Jan

3

7 smart strategies for bathroom remodeling

Posted by ohyeah75 under Uncategorized

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The foreclosure rate in Baton Rouge was at 2.12% at the close of 2012, according to the latest report from CoreLogic. That’s up slightly from the 2.09% rate in November—which was the lowest local rate since December 2009—but down considerably from the 2.48% rate at which Baton Rouge opened January 2012. The last time the local foreclosure rate was below 2% was December 2009, when it dipped to 1.98%. The highest the rate has climbed since then was 2.82% in February 2011. For historical comparison, the Baton Rouge area foreclosure rate was 1.28% in January 2009, 2.1% in January 2010, and 2.81% in January 2011. Meanwhile, the Capital Region’s mortgage delinquency rate—that is, the percentage of home loans three months or more past due—was at 5.31%. That figure was also up slightly from the month previous, when it was 5.29%, but down from the 5.88% rate recorded in January 2012. CoreLogic has a map of foreclosure rates by ZIP code in the Capital Region that you can check out here.

To get a list of baton rouge foreclosures for sale, click here: http://johnmondello.kwrealty.com
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May

19

Monthly sales report in baton rouge area real estate

Posted by ohyeah75 under Uncategorized

Good numbers guys. New construction a bit down but resale way up!

New Construction Resale
Mar. 2011 127 units — $28.8 M 442 units — $81.1 M
Mar. 2012 99 units — $19.8 M 547 units — $99.3 M
Jan-Mar. 2011 300 units — $62.9 M 1063 units — $191 M
Jan-Mar. 2012 309 units — $61.6 M 1279 units — $231 M

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Renting vs. Owning

Although some renters believe that renting is “maintenance free,” they are actually paying for maintenance in their rent “ whether they need it or not. Renting offers you no equity, no tax benefit, and no protection against regular rent increases. If you™re paying rent, you™re really just paying someone else™s mortgage. Let™s compare.*

Rent vs. Own

Monthly Payment

$1,000

Monthly Payment

$ 855

Insurance

$ 30

Insurance

$ 50

Taxes

$ 0

Taxes

$ 260

MIP Insurance

$ 45

Total Payment

$1,030

Total Payment

$1,210

Savings

Interest Deduction

$ 0

Interest Deduction

$ 175

Tax Deduction

$ 0

Tax Deduction

$ 75

After Tax

Net Monthly Payment

$1,030

Net Monthly Payment

$ 960

*Payment based on FHA 30-year fixed rate loan with 7% interest rate, sales price of $125,000 and a loan balance of $121,250.

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It’s easy to fix up your properties if you have unlimited cash. However, you need to keep your repairs to a Related Information: “Flipping Properties Course” minimum to stay profitable. You also need to keep your properties in good shape to attract tenants or buyers. There are the basic improvements, such as carpet and paint, but these can still costs thousands of dollars. The following are some inexpensive ways to improve your properties with very little cash.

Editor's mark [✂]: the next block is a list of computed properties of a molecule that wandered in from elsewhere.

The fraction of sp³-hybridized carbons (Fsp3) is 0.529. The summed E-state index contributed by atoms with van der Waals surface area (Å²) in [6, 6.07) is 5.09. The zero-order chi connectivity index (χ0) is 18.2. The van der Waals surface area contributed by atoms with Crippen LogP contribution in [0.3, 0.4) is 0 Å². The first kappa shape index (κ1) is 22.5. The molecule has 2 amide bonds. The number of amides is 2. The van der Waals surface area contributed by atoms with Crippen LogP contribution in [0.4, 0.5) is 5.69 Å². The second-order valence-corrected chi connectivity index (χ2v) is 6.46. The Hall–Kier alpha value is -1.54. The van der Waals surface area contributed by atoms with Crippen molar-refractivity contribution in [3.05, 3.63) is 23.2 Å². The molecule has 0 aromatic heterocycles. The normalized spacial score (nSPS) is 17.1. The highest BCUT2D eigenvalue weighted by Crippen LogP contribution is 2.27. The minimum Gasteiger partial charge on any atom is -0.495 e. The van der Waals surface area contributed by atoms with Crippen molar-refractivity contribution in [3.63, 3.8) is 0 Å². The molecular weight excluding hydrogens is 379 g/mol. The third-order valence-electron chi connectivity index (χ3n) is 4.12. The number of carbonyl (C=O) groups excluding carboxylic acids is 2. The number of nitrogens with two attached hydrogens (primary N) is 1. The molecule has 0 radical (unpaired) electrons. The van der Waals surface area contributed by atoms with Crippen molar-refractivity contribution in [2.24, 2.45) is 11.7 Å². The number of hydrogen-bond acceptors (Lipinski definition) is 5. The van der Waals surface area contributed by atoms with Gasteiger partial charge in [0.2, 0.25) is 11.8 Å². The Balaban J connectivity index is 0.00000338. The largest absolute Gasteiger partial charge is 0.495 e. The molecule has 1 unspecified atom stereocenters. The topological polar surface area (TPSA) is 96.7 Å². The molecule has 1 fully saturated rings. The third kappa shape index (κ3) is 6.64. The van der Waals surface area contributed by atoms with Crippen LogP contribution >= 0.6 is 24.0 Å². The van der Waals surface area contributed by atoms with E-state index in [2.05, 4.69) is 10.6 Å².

#1) New Electrical Switch Plates

This is such a minor, yet overlooked improvement. Most rental owners and rehabbers paint a unit and leave the old, ugly switch plates. Even worse, some even paint over them.

New switch plates cost about 50 cents each. You can replace the entire house with new switch plates for about $20. For the foyer, living room and other obvious areas, spring for nice brass plates. They run about $5 each – not much for added class.

#2) New or Improved Doors

Another overlooked, yet cheap replacement item is doors. If you have ugly brown doors, replace them with nice white doors (you can paint them, but unless you have a spray gun it will take you three coats by hand).

The basic hollow-core door is about $20. It comes pre-primed and pre-hung. For about $10 more, you can buy stylish six-panel doors. If you are doing a rehab, the extra $10 per door is well worth-it. For rentals, consider at least changing the downstairs doors.

#3) New Door Handles

In addition to changing doors, consider changing the handles. An old door handle (especially with crusted paint on it) looks drab. For about $10, you can replace them with new brass finished handles. Replace the guest bathroom and bedroom door handles with the fancy “S” handles (about $20 each).

#4) Paint/Replace Trim